In the DIY area of the Intel Edison board, the number of mobile robot kits compatible with the board is small. The things become even worse if we compared to other single board computers such as Raspberry Pi. But new stuff begins to appear for the Intel’s ecosystem in the DIY area.
The Devastator Tank Mobile is one of the most impressive mobile kits released for the Edison users. And a few days ago, the kit were released in a new version with fresh features.
The DFRobot company tries to introduce you to the Devastator kit world with examples and how-to documentation. You can learn how to use the kit and how to build applications using a tutorials, libraries and sample code. And this I really like at this kit.
Before to explore the new features of the second version of Devastator, you should know that the kit has a price of $399.00. Is not cheap considering this high price for a tracked robot, but at least, it comes with all you need to build applications.
Romeo for Intel Edison Controller
Microprocessor: Intel® Edison (dual-core processor, 500MHz Intel Atom CPU and 100MHz Intel Quark microcontroller)
System Operating Voltage: 5V
Input Voltage (limits): 6-12V
System Output Voltage: 5V/3.3V
Devastator Tank Mobile Platform (Upgrade Version)
Motor Stall Torque: 5.8kg/cm
Motor Reduction ratio: 1/44.9
Motor Stall Current: 2.1A
Motor no-load Current: 130mA
Maximum Speed: 133cm/s
URM37 V4.0 Ultrasonic Sensor
Current: < 20mA
Working temperature: -10 ~ +70 C
Detection Range: 5cm – 500cm
Interface: RS232 (TTL), PWM
Servo Rotation Angle: 180 degree
USB Camera Pixels: 2 MP
Box Dimensions: 350 x 250 x 130 mm (L x W x H)
Assembled Dimensions: 225 x 220 x 230 mm (L x W x H)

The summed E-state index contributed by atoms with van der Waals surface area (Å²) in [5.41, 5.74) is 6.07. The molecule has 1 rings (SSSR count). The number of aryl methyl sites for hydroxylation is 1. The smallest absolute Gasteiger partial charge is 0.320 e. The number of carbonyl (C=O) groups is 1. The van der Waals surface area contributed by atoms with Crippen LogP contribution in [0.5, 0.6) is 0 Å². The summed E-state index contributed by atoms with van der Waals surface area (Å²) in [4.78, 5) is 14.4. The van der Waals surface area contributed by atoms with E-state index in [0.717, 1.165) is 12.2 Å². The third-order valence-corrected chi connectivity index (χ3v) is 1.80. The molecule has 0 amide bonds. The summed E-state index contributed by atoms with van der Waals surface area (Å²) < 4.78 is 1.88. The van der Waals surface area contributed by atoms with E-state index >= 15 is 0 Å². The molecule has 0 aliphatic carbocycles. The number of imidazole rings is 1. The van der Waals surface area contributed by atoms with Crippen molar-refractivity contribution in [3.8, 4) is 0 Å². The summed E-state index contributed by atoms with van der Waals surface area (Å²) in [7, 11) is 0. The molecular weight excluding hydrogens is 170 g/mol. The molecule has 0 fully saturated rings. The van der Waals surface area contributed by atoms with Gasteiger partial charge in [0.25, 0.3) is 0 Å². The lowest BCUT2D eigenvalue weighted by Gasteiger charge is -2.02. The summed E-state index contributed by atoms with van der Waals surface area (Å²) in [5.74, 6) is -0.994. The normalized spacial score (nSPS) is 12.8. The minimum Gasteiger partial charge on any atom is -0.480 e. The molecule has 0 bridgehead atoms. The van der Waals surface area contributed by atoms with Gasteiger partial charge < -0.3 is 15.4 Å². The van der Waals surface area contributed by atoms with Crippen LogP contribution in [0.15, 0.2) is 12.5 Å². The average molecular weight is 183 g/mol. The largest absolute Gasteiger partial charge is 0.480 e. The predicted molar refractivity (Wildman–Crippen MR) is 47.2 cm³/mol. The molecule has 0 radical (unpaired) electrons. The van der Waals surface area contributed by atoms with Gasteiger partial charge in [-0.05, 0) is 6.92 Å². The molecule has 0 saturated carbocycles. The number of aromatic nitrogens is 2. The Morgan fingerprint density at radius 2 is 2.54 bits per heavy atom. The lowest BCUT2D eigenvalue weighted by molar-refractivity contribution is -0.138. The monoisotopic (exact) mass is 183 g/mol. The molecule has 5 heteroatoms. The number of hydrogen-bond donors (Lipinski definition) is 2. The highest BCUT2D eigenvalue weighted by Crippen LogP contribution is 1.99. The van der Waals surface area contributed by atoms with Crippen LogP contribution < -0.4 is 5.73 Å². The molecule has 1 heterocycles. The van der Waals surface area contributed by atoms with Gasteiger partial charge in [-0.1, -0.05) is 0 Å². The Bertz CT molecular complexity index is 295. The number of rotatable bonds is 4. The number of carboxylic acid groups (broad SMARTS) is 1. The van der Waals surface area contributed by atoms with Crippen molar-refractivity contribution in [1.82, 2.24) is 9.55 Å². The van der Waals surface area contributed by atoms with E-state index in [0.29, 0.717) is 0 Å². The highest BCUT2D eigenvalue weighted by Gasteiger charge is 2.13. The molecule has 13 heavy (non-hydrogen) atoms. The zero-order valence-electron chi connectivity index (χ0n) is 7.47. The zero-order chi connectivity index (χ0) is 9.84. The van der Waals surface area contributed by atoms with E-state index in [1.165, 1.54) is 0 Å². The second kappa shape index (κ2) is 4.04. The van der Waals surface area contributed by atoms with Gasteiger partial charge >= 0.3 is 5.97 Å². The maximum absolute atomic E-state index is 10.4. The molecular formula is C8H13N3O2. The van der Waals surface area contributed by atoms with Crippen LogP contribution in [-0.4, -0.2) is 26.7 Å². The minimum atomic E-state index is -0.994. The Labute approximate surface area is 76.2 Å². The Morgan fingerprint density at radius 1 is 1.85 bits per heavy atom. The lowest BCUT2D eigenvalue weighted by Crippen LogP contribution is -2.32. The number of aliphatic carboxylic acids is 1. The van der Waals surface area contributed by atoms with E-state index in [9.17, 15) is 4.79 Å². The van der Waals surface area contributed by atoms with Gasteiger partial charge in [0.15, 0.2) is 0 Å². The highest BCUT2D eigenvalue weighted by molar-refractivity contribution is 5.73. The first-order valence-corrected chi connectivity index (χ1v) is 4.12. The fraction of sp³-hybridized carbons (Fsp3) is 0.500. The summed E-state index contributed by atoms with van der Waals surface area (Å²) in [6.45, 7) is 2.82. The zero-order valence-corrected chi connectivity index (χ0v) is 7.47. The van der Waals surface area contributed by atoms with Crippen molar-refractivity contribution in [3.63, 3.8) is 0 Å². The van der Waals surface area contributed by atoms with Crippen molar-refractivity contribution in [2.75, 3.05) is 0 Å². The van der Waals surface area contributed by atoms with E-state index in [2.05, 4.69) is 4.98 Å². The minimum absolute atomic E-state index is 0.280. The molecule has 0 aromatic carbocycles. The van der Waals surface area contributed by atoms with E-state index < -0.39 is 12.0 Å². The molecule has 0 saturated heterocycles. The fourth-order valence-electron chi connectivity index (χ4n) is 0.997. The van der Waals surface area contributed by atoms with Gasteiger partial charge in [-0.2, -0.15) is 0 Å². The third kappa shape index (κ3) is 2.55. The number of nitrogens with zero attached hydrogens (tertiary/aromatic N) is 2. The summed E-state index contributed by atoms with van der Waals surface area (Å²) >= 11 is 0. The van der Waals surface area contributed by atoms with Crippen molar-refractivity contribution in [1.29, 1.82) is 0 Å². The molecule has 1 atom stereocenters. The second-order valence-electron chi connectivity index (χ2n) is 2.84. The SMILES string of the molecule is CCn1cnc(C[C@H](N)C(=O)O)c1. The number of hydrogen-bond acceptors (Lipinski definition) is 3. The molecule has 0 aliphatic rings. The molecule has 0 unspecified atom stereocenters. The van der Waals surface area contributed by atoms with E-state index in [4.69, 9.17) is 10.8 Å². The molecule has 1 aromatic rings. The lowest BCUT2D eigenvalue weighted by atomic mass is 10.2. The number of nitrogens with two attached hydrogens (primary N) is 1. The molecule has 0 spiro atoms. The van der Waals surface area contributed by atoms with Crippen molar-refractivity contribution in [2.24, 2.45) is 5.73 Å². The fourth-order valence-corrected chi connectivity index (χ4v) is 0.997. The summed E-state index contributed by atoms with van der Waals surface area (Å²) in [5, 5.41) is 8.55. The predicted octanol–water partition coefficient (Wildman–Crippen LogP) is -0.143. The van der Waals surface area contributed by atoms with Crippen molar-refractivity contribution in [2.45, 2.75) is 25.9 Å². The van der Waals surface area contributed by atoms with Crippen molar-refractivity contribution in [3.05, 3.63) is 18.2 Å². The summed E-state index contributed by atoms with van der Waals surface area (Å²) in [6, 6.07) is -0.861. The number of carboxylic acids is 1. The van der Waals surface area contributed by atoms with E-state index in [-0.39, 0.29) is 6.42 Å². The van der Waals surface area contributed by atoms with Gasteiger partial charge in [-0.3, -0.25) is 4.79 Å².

Net Weight: 2.3 kg
The new version of Devastator comes with two fresh high-torque metal gear motors that improve the speed and the payload capacity of the platform. Also, the platform comes with new suspensions allowing the mobile robot to move across a range of terrains.
The most important thing is what you can build with the platform. You can program the Intel Edison platform to avoid obstacles, send real-time video streaming, and many other computer vision applications.
Based on an aluminium alloy chassis, you can add more sensors and modules that are not included in the standard package.
What makes special this mobile platform is the Intel Edison controller called Romeo. The Romeo board is an embedded system based on Intel Edison and Arduino SoC. It has a price of $89.50, just in case you want to use separately in a custom project. This one-in-all board is designed for robotics applications, and most probably this is what we need. It supports Linux as operating system, Java and C for programming.
If you want this kit, but the price is too high for you, I give you a hint. The Dfrobot Devastator Tank Mobile Platform without the Romeo for Intel Edison Controller (With Intel Edison) and the camera is around $95.99. If you buy the Romeo for Intel Edison Controller (With Intel Edison) that cost $89.50 and a USB camera with a few dollars, the price of your custom mobile kit goes a little over $200. At a price of $200, your custom kit is almost half of the Devastator Tank Mobile price.